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Great emjleclercq 2007-12-22 23:58

I prefer version B to version A, since the first propeller is much more visible here. I understand fromm your note what this is a snowy pciture, but this is not very easy to tell with the B&W, it could have been desert sand (as I intially thought prior reading your note). This is probalby the risk with B&W: it is perfectly suited when contrasts and textures are clearly visible, probably a little less when color becomes necessary to make to make a differenciation between the different parts of the image.

All the best,


Old 12-23-2007, 02:19 PM
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Default To emjleclercq: B&W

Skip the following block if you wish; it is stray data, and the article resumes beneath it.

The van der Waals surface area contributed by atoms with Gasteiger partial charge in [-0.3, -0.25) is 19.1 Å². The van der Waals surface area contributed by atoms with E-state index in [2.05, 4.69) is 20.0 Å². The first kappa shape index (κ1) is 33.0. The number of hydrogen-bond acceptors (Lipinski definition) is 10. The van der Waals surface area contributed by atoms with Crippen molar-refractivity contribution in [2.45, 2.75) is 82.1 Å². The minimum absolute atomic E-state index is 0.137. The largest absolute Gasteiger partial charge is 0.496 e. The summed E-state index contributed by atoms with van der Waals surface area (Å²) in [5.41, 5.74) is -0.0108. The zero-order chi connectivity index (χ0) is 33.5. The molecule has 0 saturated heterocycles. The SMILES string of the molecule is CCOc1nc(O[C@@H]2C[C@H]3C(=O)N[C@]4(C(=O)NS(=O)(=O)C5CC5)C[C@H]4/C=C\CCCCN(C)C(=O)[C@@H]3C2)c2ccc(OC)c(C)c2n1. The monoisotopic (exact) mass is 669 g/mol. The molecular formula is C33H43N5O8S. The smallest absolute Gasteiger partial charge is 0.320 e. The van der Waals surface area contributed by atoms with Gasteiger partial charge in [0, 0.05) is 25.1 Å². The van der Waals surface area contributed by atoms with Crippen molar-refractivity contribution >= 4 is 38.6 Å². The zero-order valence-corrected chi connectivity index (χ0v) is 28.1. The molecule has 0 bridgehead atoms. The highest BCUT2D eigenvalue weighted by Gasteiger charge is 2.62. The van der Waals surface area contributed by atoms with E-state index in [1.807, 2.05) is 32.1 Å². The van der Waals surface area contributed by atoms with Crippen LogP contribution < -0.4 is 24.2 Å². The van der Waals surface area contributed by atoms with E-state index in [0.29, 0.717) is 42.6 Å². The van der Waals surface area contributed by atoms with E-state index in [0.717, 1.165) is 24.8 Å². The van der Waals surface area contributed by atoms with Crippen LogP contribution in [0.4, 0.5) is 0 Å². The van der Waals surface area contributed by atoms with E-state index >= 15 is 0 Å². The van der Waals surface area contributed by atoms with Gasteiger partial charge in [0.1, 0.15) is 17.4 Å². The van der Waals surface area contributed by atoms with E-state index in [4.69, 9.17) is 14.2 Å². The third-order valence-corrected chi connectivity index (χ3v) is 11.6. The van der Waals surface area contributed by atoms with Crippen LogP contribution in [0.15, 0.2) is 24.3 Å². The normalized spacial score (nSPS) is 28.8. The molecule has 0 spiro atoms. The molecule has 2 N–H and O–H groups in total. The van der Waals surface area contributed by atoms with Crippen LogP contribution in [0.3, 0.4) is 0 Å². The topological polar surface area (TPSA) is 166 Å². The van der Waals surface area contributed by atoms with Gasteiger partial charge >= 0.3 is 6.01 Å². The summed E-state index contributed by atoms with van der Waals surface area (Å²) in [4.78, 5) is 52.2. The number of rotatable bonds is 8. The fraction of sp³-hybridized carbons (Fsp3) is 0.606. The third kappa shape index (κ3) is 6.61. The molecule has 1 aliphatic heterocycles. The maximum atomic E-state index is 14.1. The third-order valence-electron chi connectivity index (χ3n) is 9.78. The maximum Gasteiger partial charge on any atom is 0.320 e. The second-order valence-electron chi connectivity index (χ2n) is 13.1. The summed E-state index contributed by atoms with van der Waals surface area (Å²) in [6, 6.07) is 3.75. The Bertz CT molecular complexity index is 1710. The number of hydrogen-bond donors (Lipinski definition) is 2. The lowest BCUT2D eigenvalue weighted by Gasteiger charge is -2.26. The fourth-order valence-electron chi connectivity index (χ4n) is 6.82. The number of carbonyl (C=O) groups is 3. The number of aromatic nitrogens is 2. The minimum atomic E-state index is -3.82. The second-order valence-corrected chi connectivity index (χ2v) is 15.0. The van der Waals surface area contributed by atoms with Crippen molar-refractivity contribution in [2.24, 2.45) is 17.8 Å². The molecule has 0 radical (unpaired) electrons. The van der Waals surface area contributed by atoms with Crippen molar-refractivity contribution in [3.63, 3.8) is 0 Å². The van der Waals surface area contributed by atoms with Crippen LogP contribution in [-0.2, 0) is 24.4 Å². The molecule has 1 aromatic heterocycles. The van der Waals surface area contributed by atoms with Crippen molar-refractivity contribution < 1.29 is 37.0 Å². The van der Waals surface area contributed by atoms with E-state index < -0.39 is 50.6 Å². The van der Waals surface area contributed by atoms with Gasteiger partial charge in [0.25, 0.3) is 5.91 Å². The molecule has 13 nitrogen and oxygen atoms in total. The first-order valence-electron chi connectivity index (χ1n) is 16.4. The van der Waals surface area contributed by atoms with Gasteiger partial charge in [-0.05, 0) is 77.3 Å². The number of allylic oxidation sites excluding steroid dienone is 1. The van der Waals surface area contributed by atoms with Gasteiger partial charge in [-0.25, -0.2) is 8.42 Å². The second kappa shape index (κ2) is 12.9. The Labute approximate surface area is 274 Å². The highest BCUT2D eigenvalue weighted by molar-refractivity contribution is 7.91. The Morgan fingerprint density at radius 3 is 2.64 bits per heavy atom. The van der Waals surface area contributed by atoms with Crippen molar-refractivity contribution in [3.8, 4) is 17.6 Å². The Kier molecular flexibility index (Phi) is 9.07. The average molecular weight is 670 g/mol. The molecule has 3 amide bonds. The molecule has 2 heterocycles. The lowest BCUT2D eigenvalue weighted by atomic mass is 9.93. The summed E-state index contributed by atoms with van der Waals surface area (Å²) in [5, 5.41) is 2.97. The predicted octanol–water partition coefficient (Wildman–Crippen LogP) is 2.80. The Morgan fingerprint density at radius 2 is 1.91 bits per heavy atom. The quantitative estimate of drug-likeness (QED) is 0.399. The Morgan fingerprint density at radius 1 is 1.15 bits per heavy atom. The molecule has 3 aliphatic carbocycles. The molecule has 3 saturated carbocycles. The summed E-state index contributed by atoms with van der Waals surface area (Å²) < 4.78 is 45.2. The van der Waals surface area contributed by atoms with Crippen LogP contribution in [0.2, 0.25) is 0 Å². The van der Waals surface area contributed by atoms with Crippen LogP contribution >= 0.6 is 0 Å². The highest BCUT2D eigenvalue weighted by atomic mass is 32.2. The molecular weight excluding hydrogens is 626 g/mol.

Snow can be done effectively when a B&W negative has sufficient dynamic range to work with. However, I mismetered with this one. The negatives are then with much less range in tones. However, that can even be worked around. In this particular case I opted for the "grey snow" to give a since of vagueness between snow and sand. Besides, to get pristine wite would have sacrificed tonal detail with the thinner negative or in the case of some digital shots (low range in those two.) I will be scanning some thicker 645 negs to try to pull out the snow. Reguarless, I have been thinking a gradient blue to red filter might be just the thing for this kind of shot.
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